A temporary payroll tax cut was allowed to expire recently, meaning that payroll taxes are now removing an extra 2% from everyone's paychecks. Every corporation in the business of selling things to non-rich Americans is freaking out, because they expect their customers to cut back on spending now. The working class has just seen its take-home pay reduced by 2%; working class people will now have 2% less to spend on food, and clothes, and toilet paper, and everything else. It may be true that letting the payroll tax rise was foolish in the short term. It is definitely true that payroll taxes in general are, as constructed, a bad idea.

Who should be taxed? People who can afford to pay taxes. And what should be taxed? Money that is not immediately necessary to pay for basic needs. This is the essence of progressive taxation. The people who can afford to pay more should pay more. The payroll tax represents the opposite of this idea. It only applies to the first $110K in earnings. That way, it makes sure to capture a significant portion of the earnings of all poor-to-middle-class people, and then cut off before capturing a significant portion of the earnings of any rich people. It is a tax that, by design, fucks the poor (whose welfare the government should be most concerned with protecting), and not the rich. This is the most important thing to know about the payroll tax.

If you are a full time fast food worker making, say, minimum wage—$7.25 per hour, 40 hours a week, 50 weeks per year—you make $14,500 per year, or $290 per week. More than six percent of that is taken out of your check right off the top for payroll taxes. If you are a full time CEO making $14.5 million per year, you also pay a little over six percent—except, not on the last $14.4 million per year.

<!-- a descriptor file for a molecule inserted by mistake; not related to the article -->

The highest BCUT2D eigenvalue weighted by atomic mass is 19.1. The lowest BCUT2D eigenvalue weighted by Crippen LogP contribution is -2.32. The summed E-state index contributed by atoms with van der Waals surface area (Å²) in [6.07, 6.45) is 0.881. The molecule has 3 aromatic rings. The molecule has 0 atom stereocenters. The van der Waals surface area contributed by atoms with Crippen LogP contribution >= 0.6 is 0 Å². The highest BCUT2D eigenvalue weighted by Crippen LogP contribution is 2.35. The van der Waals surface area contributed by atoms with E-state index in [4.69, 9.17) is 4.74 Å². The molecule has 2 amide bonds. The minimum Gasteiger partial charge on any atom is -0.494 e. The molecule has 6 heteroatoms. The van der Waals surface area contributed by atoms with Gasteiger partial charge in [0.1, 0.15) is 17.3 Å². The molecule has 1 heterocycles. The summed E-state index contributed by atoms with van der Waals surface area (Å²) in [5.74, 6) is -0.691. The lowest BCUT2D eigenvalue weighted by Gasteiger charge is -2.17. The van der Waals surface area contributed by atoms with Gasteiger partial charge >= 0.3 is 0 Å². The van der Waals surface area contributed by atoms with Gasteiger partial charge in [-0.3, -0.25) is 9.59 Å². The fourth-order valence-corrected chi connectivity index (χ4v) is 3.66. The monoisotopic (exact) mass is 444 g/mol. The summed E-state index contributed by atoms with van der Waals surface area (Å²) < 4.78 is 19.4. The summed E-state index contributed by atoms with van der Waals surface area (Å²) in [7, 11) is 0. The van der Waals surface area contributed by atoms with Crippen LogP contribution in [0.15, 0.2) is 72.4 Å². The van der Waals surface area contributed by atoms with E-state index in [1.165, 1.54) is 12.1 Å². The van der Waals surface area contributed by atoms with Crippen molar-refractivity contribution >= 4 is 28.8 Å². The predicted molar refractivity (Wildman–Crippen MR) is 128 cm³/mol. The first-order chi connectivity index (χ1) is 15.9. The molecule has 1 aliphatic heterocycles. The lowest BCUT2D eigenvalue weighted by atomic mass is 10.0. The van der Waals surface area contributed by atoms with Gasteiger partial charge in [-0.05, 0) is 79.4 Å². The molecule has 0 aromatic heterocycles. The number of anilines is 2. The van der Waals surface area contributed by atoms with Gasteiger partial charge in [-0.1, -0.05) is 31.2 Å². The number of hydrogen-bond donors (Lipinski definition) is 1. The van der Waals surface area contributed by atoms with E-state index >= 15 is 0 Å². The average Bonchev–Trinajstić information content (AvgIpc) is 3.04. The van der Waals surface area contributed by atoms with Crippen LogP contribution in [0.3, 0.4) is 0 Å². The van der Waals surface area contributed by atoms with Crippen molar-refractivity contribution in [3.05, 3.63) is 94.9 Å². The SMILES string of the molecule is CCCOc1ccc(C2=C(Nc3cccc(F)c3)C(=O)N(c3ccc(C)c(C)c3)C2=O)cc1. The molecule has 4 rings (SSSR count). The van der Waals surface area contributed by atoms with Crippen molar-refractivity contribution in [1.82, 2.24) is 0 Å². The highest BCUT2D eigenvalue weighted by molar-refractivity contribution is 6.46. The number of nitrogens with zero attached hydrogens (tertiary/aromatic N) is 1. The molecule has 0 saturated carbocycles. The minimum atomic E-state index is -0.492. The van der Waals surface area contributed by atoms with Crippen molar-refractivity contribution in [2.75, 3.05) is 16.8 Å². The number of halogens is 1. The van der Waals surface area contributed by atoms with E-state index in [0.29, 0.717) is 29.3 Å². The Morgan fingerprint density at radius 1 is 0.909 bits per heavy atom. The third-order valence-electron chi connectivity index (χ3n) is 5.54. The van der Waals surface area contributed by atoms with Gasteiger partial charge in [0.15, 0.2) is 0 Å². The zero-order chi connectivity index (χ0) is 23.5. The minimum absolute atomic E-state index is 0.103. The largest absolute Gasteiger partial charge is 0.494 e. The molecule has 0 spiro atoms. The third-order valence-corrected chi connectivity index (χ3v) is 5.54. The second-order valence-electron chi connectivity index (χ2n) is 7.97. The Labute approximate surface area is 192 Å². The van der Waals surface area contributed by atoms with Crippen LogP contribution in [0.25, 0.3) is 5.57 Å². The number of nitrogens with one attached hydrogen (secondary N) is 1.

The payroll tax is the most unfair tax in existence. Any raise in the payroll tax represents a burden on the poor and middle class that specifically does not impose an equal or greater burden on the rich, who are more able to afford such a burden. This is asinine.

Yes, there are other many other kinds of taxes. Federal income taxes, sales taxes, property taxes, capital gains taxes. So—here is stunningly simple and obvious idea—how about we ease up the payroll tax, which hits those who can least afford to pay, and replace that revenue with other forms of taxes that target those more able to pay? ("Because rich people can afford lobbyists," is the realistic answer, but we're talking about right and wrong here.) Raising virtually any of the aforementioned taxes would be a more fair way to bring in tax revenue than raising the payroll tax. Even just sliding the payroll tax higher up the tax bracket—so that it targeted, say, income starting at $40K, with no top limit—would be far more fair to the poor than the current system.

Income and wealth inequality in America stands at outrageous levels. In a nation where a tiny minority of the very rich control a huge, outsized portion of the wealth, it is just common sense, and common decency, and common fairness to target our tax system where the money is. And where is the money? It is not in the paychecks of the poor, who need that money to, you know, pay for things like rent and food and other basic staples of survival. It is with the rich. And why has inequality exploded in America? Because of investment revenue, which flows to the wealthy, and which is taxed at an artificially low rate. A new, nonpartisan study out this month found that over the past 15 years, the period during which inequality was exploding, "By far, the largest contributor to increasing income inequality (regardless of income inequality measure) was changes in income from capital gains and dividends."

In other words, the rich, who make most of their money not from regular paychecks but from investments, got richer because of money from those investments—and, more germanely, because capital gains income is taxed at a lower rate than regular income. Think about that for a moment. The type of income that flows overwhelmingly to the rich is taxed at a lower rate than is the first dollar of the paycheck of the person who cleans bathrooms at Burger King.


None of this is secret. All of this is common knowledge, among the types of people who keep up with things like the U.S. tax structure. I point this out not as a revelation, but in amazement. The payroll tax should be abolished, and investment income should be taxed as what it is—income. If this were just slightly better understood by everyone who isn't rich enough to make most of your money from investments, the pitchforks would come out.